Instead of strengthening the current plans, Secretary Zinke’s sage-grouse report signals specific intentions to renege on federal commitments to Sagebrush Focal Areas, Research Natural Areas, lek buffers, and livestock grazing objectives. The report also portends a renewed emphasis on discredited sage-grouse measures pushed by industry apologists, measures rejected during the original planning effort because scientists agreed that they have no conservation value and may even harm grouse populations. For example, sage-grouse captive breeding has never been seen as a viable strategy due to repeated failure of captive-raised grouse to survive in the wild. Killing more predators, always a favorite trope of the livestock industry, is a failed strategy because predator killing programs have only temporary effects at best, and can actually lead to increases in sage-grouse deaths.

The new planning process offers a second chance for the industries responsible for sage-grouse declines to pretend that today’s land uses can continue unchanged. Don’t be fooled by oil industry infomercials trumpeting new wildlife-friendly approaches. Science shows that drilling and other industrial facilities must be sited at least 2 miles away from sage-grouse breeding, nesting, and wintering habitats to prevent habitat abandonment, yet no oil and gas fields currently being proposed comply with this scientific directive. Oil and gas fields are the spectacular ecological trainwreck that causes catastrophic sage-grouse population losses, and these losses will resume with the next petroleum boom that pushes bulldozers and drilling rigs into the best remaining habitats. Don’t be distracted by “good for the herd” apologists hoping to gloss over livestock overgrazing so rampant that 45% of western public lands are failing to meet even the most basic rangeland health standards. This is the slow cancer killing sage-grouse populations across the West. “Business as usual” is what is driving this magnificent bird extinct, degrading the mountains, sagebrush basins, and free-flowing rivers that are the American public’s irreplaceable inheritance, and threatening to reverse a century of conservation achievements and progress.

Despite serious shortcomings, federal sage-grouse plans do include improvements in habitat protection over the virtual absence of conservation measures that existed before. While falling short of providing sage-grouse the science-based standards needed to prevent further declines, current plans provide a useful starting point upon which a strong and mandatory conservation framework can be built in the future.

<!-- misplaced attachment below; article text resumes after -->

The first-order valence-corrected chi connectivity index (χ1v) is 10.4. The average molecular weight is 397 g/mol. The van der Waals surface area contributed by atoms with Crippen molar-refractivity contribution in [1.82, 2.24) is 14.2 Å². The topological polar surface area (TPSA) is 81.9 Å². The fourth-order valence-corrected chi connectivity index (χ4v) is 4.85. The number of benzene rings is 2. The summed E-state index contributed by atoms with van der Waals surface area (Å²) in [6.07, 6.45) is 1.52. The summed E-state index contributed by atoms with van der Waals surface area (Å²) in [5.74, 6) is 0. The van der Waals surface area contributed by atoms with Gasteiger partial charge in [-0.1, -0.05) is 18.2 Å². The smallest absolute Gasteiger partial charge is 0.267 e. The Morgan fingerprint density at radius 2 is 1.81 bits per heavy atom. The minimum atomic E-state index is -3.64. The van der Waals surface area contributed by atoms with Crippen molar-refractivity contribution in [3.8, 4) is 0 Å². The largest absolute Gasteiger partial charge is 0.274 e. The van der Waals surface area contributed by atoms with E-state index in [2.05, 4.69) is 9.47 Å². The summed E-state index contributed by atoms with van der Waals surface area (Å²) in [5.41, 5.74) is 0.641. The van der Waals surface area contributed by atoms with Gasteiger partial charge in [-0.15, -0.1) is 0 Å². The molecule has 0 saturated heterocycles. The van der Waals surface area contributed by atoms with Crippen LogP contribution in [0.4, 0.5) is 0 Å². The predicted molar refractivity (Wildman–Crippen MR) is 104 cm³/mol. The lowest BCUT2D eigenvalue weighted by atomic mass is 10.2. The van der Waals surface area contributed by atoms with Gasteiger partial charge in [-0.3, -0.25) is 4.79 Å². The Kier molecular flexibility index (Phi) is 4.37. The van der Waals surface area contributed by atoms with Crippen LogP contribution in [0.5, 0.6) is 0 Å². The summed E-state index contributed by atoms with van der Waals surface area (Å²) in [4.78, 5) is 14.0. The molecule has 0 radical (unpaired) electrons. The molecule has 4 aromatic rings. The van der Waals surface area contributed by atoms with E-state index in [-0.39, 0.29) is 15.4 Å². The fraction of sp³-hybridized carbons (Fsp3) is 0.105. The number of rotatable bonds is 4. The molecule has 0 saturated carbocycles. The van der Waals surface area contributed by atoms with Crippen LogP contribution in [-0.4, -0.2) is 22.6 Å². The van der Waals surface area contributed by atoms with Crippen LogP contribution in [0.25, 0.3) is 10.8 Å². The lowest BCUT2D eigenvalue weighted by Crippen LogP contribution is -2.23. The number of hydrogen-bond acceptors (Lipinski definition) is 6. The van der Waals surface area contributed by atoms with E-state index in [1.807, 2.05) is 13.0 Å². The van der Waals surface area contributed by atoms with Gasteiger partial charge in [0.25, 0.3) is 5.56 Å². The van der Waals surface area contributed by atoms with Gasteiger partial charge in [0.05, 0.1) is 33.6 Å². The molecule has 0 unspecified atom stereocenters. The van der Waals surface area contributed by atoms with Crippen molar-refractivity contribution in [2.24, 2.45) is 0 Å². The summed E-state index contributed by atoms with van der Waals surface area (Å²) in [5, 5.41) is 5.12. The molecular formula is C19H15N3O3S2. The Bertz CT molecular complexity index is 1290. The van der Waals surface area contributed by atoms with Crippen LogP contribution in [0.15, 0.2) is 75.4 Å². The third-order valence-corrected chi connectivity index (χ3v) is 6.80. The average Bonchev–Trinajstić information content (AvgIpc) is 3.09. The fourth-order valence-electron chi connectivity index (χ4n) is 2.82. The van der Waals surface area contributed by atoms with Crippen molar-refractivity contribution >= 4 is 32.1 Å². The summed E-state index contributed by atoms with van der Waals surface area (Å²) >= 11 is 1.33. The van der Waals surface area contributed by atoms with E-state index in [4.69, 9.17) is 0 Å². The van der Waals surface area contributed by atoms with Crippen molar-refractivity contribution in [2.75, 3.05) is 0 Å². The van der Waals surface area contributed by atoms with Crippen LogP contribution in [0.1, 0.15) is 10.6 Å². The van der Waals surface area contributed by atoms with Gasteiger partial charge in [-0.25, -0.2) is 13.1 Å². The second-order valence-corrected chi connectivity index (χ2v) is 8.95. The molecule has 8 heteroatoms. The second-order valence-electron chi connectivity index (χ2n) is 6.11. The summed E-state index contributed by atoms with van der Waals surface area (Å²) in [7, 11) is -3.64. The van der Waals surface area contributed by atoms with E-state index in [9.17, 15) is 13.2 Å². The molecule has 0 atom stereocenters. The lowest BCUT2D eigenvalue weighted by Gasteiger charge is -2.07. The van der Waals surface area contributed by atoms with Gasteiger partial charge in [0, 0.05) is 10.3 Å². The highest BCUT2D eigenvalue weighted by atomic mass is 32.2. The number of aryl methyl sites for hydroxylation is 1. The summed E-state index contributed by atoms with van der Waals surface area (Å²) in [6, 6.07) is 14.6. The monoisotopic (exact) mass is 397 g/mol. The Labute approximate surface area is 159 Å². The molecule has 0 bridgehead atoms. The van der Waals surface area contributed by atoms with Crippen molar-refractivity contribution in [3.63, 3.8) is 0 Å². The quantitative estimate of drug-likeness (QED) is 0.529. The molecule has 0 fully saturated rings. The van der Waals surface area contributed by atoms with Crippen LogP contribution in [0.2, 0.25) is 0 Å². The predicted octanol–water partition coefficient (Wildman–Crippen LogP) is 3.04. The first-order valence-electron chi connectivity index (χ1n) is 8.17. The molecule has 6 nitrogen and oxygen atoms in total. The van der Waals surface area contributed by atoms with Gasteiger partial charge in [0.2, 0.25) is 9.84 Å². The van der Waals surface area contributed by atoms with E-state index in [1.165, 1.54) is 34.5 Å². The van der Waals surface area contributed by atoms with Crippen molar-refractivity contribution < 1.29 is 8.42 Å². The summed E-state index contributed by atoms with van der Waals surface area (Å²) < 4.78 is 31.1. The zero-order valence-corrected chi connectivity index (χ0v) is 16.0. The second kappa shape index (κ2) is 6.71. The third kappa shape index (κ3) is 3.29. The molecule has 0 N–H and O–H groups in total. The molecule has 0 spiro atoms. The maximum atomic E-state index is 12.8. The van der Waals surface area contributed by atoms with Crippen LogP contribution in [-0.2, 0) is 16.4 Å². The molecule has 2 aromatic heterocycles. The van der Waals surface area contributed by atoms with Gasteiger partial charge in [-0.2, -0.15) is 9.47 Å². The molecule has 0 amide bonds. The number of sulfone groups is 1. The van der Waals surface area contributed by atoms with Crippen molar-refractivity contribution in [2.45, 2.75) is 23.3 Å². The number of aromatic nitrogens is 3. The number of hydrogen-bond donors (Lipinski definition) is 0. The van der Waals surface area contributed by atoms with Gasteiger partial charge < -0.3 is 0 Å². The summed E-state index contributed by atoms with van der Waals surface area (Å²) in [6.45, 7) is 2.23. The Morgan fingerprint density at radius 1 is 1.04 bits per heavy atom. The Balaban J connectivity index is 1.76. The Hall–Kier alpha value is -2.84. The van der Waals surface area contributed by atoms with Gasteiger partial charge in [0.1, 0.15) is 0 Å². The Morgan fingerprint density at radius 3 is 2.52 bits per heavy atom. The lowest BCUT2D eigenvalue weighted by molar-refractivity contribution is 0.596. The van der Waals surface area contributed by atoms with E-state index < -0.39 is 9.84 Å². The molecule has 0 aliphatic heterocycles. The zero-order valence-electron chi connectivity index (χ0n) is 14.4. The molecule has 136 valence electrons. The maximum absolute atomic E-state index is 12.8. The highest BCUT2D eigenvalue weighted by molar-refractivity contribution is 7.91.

The disappearance of sage-grouse from the West is the direct result of generations of politicians and bureaucrats cutting deals that sacrifice western lands and wildlife on the altar of corporate greed. Today, the Trump administration is attempting to reverse even the faltering advances of the Obama administration on sage-grouse conservation. If your goal is to drive local sage-grouse populations extinct so industrial exploitation can proceed without limits, Zinke’s approach makes perfect sense. If sage-grouse conservation remains a priority, then plans need to be strengthened to meet science-based thresholds. The sage-grouse planning process puts Secretary Zinke’s conservation credibility to the test. If failing to plan amounts to planning to fail, as the saying goes, then scrapping or weakening today’s sage-grouse plans amounts to a deliberate act of sabotage against the conservation of western lands and wildlife.

Erik Molvar is a wildlife biologist and executive Director with Western Watersheds Project, a nonprofit organization dedicated to protecting western watersheds and wildlife. He has been heavily engaged in sage-grouse conservation issues for the past 15 years.

 
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About The Author

Greta Anderson

Greta Anderson is a plant nerd, a desert rat, and a fan of wildness. She is the Deputy Director of Western Watersheds Project.

2 Responses to Planning to Fail at Sage-grouse Conservation

  1. avatar Ida Lupine says:

    Excellent post. So much for the much-touted collaboration!

  2. avatar MAD says:

    I am embarrassed that Ryan Zinke represented my state and continues to be a shill for special interests and cronyism. Not only is he a disaster as Secretary, but his level of corruption, as evidenced by the Puerto Rico electric fiasco, shows he’s just a good ol’ boy and could not care less about his actual job or ethical responsibilities.

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Quote

‎"At some point we must draw a line across the ground of our home and our being, drive a spear into the land and say to the bulldozers, earthmovers, government and corporations, “thus far and no further.” If we do not, we shall later feel, instead of pride, the regret of Thoreau, that good but overly-bookish man, who wrote, near the end of his life, “If I repent of anything it is likely to be my good behaviour."

~ Edward Abbey